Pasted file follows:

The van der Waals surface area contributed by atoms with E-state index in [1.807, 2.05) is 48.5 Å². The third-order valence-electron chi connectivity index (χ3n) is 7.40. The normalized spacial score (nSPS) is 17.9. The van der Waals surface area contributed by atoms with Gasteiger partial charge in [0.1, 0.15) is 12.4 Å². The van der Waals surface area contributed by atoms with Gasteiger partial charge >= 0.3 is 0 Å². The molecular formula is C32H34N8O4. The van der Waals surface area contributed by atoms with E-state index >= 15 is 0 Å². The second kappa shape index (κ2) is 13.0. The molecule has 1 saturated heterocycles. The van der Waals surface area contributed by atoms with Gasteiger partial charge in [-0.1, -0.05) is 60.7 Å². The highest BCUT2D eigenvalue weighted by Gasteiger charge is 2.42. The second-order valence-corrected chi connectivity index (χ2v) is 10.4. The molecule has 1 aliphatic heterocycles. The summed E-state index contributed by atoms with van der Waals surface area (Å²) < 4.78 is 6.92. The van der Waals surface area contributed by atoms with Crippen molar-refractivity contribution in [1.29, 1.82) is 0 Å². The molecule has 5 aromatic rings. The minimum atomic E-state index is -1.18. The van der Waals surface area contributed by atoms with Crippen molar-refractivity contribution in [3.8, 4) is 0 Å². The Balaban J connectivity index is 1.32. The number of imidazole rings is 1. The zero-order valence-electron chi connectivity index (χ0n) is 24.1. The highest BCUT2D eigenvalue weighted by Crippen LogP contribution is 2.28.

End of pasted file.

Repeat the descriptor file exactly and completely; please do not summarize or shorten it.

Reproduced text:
The van der Waals surface area contributed by atoms with E-state index in [1.807, 2.05) is 48.5 Å². The third-order valence-electron chi connectivity index (χ3n) is 7.40. The normalized spacial score (nSPS) is 17.9. The van der Waals surface area contributed by atoms with Gasteiger partial charge in [0.1, 0.15) is 12.4 Å². The van der Waals surface area contributed by atoms with Gasteiger partial charge >= 0.3 is 0 Å². The molecular formula is C32H34N8O4. The van der Waals surface area contributed by atoms with E-state index >= 15 is 0 Å². The second kappa shape index (κ2) is 13.0. The molecule has 1 saturated heterocycles. The van der Waals surface area contributed by atoms with Gasteiger partial charge in [-0.1, -0.05) is 60.7 Å². The highest BCUT2D eigenvalue weighted by Gasteiger charge is 2.42. The second-order valence-corrected chi connectivity index (χ2v) is 10.4. The molecule has 1 aliphatic heterocycles. The summed E-state index contributed by atoms with van der Waals surface area (Å²) < 4.78 is 6.92. The van der Waals surface area contributed by atoms with Crippen molar-refractivity contribution in [1.29, 1.82) is 0 Å². The molecule has 5 aromatic rings. The minimum atomic E-state index is -1.18. The van der Waals surface area contributed by atoms with Crippen molar-refractivity contribution in [3.8, 4) is 0 Å². The Balaban J connectivity index is 1.32. The number of imidazole rings is 1. The zero-order valence-electron chi connectivity index (χ0n) is 24.1. The highest BCUT2D eigenvalue weighted by Crippen LogP contribution is 2.28.